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|Title:||The orientation of the lacrimal fossa to the bony nasolacrimal canal: an anatomical study|
|Citation:||Ophthalmic Plastic and Reconstructive Surgery, 2012; 28(6):463-466|
|Publisher:||Lippincott Williams & Wilkins|
|Juwan Park, Yasuhiro Takahashi, Takashi Nakano, Ken Asamoto, Masayoshi Iwaki, Dinesh Selva, Igal Leibovitch, Suk-Woo Yang, and Hirohiko Kakizaki|
|Abstract:||PURPOSE: To examine the relative positions of the lacrimal fossa (LF) and the bony nasolacrimal canal (BNLC) in relation to each other and a reference plane. METHODS: Forty-two orbits and BNLCs from 21 Asian cadavers (9 men and 12 women; average age at death, 84.4 years; range, 70–99 years) had been fixed in 10% buffered formalin before use. After exposing the LF and the medial half of the BNLC, the authors measured the angles of the longitudinal axis of the LF and the BNLC relative to the aesthetic horizontal plane respectively. Based on these values, the relative orientation of the LF and the BNLC was determined and defined in terms of [DELTA] BNLC-LF. A positive [DELTA] BNLC-LF represents a nasolacrimal canal that descends posteriorly relative to the LF. RESULTS: The mean LF, BNLC, and [DELTA] BNLC-LF were 9.5°, 19.8°, and 10.3°, respectively. In 39 passages (92.9%), the [DELTA] BNLC-LF was positive, representing a nasolacrimal canal that is more posteriorly oriented than the LF. In 3 passages (7.1%), the [DELTA] BNLC-LF was equal to or less than 0°; 2 of them (4.8%) had a straight course and 1 passage (2.4%) had a negative value. CONCLUSIONS: In most patients, the BNLC is directed more posteriorly than the LF. This finding may help in preventing an inadvertent false passage during probing and intubation in patients with epiphora.|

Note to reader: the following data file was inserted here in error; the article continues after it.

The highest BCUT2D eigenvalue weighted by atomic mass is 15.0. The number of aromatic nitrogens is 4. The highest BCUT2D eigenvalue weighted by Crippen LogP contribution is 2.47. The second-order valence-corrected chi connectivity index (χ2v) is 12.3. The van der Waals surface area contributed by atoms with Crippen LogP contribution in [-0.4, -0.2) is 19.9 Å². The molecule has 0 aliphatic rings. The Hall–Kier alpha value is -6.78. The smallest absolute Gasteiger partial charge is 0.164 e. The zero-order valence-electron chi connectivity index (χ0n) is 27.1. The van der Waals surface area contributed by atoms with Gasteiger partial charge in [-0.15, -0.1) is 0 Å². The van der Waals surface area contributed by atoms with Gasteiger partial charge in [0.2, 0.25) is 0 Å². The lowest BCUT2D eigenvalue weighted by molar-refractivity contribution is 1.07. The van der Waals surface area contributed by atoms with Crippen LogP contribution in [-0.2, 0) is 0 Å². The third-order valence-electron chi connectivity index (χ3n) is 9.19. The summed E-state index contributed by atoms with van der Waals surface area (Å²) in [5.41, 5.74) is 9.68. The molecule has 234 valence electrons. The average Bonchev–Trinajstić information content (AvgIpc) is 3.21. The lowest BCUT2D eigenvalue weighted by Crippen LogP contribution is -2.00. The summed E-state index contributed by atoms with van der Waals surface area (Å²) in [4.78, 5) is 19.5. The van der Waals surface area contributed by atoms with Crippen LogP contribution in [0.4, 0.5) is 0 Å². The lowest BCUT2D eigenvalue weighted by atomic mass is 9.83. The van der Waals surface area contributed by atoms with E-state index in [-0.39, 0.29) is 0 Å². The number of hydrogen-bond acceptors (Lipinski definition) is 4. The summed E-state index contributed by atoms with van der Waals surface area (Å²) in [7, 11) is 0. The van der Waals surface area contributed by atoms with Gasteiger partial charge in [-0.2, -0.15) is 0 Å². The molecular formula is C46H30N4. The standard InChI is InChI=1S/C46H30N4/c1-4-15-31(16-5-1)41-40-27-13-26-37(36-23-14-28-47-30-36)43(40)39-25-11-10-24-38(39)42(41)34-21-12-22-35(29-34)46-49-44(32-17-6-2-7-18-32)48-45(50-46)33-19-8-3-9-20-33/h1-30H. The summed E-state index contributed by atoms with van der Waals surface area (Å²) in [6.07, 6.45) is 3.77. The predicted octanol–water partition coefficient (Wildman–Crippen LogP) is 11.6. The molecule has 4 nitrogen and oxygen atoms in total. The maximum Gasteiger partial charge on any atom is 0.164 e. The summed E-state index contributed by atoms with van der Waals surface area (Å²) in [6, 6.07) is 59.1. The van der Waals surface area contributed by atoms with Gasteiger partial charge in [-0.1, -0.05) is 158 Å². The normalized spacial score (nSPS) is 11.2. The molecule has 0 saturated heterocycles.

Aged, 80 and over
|Rights:||© 2012 The American Society of Ophthalmic Plastic and Reconstructive Surgery, Inc.|
|Appears in Collections:||Aurora harvest|
Opthalmology & Visual Sciences publications
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